Historically, Spanish and European companies in general have tended to look to banks for their financing more than other advanced economies such as the US.1 However, this new expansionary cycle has seen a significant change in both the sources of financing used and the providers of such financing.
The main source of financing for SMEs is bank credit. Given that Spanish business is dominated by SMEs, it comes as no surprise that this is the main source of financing in the country. Small businesses cannot afford the costs of accessing capital markets. Among others, these include the costs of producing and reporting the necessary information. It is therefore essential for SMEs to maintain a close and stable relationship with their bank. In this way, bank managers are better able to gauge each company’s credit risk. Larger companies, on the other hand, tend to provide more frequent and detailed financial information, usually audited, or even have an independent rating. This means they can complement bank credit with alternative sources of financing such as corporate bonds, issued directly on the financial markets.
One of the fundamental issues is the optimal mix of financing for companies, both for banks and entrepreneurs and, more generally, from a macroeconomic point of view. For large firms, a greater variety of sources of finance gives them access to a larger number of investors and usually more favourable financial conditions. This is often accompanied by access to international finance markets, allowing more bank resources to be allocated to small businesses, which benefit more from banking activity. On the downside, capital market assets are highly volatile as liquidity is often drained in episodes of financial instability. Bank financing, on the other hand, tends to be less volatile.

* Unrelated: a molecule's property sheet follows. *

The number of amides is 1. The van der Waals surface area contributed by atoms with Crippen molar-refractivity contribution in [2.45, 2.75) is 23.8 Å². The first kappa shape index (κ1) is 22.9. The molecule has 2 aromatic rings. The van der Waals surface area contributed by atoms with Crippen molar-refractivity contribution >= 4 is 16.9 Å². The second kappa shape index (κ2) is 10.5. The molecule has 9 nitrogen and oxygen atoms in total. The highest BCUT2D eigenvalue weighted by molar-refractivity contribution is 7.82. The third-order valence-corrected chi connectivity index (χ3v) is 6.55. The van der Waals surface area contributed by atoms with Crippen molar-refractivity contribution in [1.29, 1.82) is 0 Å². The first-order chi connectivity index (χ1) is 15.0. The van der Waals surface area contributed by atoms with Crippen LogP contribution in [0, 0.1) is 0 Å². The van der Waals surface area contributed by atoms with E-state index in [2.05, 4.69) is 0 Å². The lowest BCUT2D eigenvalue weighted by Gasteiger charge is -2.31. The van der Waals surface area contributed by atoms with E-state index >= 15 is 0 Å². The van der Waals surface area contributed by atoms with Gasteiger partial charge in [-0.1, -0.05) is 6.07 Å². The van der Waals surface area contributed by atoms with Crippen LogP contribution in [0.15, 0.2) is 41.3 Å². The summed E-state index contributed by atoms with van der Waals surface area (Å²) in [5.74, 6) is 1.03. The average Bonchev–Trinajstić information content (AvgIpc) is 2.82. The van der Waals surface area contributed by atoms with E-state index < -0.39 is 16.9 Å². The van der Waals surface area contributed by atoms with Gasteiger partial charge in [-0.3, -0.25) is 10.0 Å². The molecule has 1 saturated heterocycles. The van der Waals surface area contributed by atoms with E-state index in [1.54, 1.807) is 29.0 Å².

Moving from theory to practice, there has been a decline in the relative weight of bank loans in Spain over the past five years while commercial credit and corporate bonds (the latter boosted by the ECB’s corporate bond purchase programme) have become more prominent. This has reduced the concentration of financing sources, in line with the trend for the euro area as a whole although still at somewhat higher levels.
A similar pattern can be observed in the diversification of external financing providers. Looking at the counterparties of corporate loans and bonds (i.e. corporate debt holders), we can see a decline in monetary financial institutions, partly offset by a rise in the rest of the world; i.e. increased access to international finance. This demonstrates the confidence of international investors in Spanish companies and reveals an opportunity for the latter to diversify their sources of financing.
1. See the Focus «Capital market union: a first step» in MR04/2015.